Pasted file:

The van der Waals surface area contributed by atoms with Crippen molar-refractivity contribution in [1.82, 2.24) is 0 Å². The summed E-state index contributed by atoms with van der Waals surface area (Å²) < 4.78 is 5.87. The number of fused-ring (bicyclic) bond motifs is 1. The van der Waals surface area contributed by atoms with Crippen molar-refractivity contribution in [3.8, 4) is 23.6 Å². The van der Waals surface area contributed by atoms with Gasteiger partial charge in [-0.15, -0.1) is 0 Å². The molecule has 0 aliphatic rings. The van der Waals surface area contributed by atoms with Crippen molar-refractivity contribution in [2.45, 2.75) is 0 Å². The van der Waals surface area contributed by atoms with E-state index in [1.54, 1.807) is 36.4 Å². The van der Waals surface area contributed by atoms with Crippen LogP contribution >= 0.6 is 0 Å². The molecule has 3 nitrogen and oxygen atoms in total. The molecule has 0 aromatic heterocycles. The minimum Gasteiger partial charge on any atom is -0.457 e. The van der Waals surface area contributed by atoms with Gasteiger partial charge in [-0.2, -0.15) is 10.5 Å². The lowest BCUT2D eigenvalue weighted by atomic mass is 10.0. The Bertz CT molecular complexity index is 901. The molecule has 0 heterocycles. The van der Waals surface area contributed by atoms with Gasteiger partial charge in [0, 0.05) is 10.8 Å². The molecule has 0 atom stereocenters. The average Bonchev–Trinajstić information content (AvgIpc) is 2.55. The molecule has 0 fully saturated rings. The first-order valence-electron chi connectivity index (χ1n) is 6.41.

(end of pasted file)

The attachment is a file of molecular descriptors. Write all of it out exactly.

The van der Waals surface area contributed by atoms with Crippen molar-refractivity contribution in [1.82, 2.24) is 0 Å². The summed E-state index contributed by atoms with van der Waals surface area (Å²) < 4.78 is 5.87. The number of fused-ring (bicyclic) bond motifs is 1. The van der Waals surface area contributed by atoms with Crippen molar-refractivity contribution in [3.8, 4) is 23.6 Å². The van der Waals surface area contributed by atoms with Gasteiger partial charge in [-0.15, -0.1) is 0 Å². The molecule has 0 aliphatic rings. The van der Waals surface area contributed by atoms with Crippen molar-refractivity contribution in [2.45, 2.75) is 0 Å². The van der Waals surface area contributed by atoms with E-state index in [1.54, 1.807) is 36.4 Å². The van der Waals surface area contributed by atoms with Crippen LogP contribution >= 0.6 is 0 Å². The molecule has 3 nitrogen and oxygen atoms in total. The molecule has 0 aromatic heterocycles. The minimum Gasteiger partial charge on any atom is -0.457 e. The van der Waals surface area contributed by atoms with Gasteiger partial charge in [-0.2, -0.15) is 10.5 Å². The lowest BCUT2D eigenvalue weighted by atomic mass is 10.0. The Bertz CT molecular complexity index is 901. The molecule has 0 heterocycles. The van der Waals surface area contributed by atoms with Gasteiger partial charge in [0, 0.05) is 10.8 Å². The molecule has 0 atom stereocenters. The average Bonchev–Trinajstić information content (AvgIpc) is 2.55. The molecule has 0 fully saturated rings. The first-order valence-electron chi connectivity index (χ1n) is 6.41.